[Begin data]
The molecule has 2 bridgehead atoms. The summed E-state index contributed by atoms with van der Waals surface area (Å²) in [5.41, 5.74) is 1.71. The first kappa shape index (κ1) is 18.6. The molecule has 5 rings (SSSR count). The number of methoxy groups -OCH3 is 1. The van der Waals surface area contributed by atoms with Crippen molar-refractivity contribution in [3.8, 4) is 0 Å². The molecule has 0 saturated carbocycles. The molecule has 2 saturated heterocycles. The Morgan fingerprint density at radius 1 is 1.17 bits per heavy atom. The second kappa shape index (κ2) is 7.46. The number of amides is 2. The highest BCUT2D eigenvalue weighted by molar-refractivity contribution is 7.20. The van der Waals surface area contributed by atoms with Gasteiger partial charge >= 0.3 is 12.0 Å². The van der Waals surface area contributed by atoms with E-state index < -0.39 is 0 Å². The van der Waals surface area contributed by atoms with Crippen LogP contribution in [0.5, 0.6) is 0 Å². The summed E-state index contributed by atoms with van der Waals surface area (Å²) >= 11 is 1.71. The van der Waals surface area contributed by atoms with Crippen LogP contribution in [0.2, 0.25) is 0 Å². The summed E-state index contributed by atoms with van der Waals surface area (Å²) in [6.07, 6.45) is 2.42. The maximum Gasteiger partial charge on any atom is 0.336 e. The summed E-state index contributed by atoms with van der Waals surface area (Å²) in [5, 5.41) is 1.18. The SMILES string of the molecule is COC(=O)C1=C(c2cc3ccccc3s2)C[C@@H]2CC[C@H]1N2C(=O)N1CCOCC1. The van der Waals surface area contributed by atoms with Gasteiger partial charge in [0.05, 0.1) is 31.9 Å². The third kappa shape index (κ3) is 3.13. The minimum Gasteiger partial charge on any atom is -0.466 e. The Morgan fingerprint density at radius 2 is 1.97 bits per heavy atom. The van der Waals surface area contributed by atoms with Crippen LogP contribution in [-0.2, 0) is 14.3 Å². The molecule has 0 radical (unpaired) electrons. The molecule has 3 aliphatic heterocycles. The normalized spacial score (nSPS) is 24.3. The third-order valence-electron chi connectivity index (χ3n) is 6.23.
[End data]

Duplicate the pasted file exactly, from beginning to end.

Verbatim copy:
The molecule has 2 bridgehead atoms. The summed E-state index contributed by atoms with van der Waals surface area (Å²) in [5.41, 5.74) is 1.71. The first kappa shape index (κ1) is 18.6. The molecule has 5 rings (SSSR count). The number of methoxy groups -OCH3 is 1. The van der Waals surface area contributed by atoms with Crippen molar-refractivity contribution in [3.8, 4) is 0 Å². The molecule has 0 saturated carbocycles. The molecule has 2 saturated heterocycles. The Morgan fingerprint density at radius 1 is 1.17 bits per heavy atom. The second kappa shape index (κ2) is 7.46. The number of amides is 2. The highest BCUT2D eigenvalue weighted by molar-refractivity contribution is 7.20. The van der Waals surface area contributed by atoms with Gasteiger partial charge >= 0.3 is 12.0 Å². The van der Waals surface area contributed by atoms with E-state index < -0.39 is 0 Å². The van der Waals surface area contributed by atoms with Crippen LogP contribution in [0.5, 0.6) is 0 Å². The summed E-state index contributed by atoms with van der Waals surface area (Å²) >= 11 is 1.71. The van der Waals surface area contributed by atoms with Crippen LogP contribution in [0.2, 0.25) is 0 Å². The summed E-state index contributed by atoms with van der Waals surface area (Å²) in [6.07, 6.45) is 2.42. The maximum Gasteiger partial charge on any atom is 0.336 e. The summed E-state index contributed by atoms with van der Waals surface area (Å²) in [5, 5.41) is 1.18. The SMILES string of the molecule is COC(=O)C1=C(c2cc3ccccc3s2)C[C@@H]2CC[C@H]1N2C(=O)N1CCOCC1. The van der Waals surface area contributed by atoms with Gasteiger partial charge in [0.05, 0.1) is 31.9 Å². The third kappa shape index (κ3) is 3.13. The minimum Gasteiger partial charge on any atom is -0.466 e. The Morgan fingerprint density at radius 2 is 1.97 bits per heavy atom. The van der Waals surface area contributed by atoms with Crippen LogP contribution in [-0.2, 0) is 14.3 Å². The molecule has 0 radical (unpaired) electrons. The molecule has 3 aliphatic heterocycles. The normalized spacial score (nSPS) is 24.3. The third-order valence-electron chi connectivity index (χ3n) is 6.23.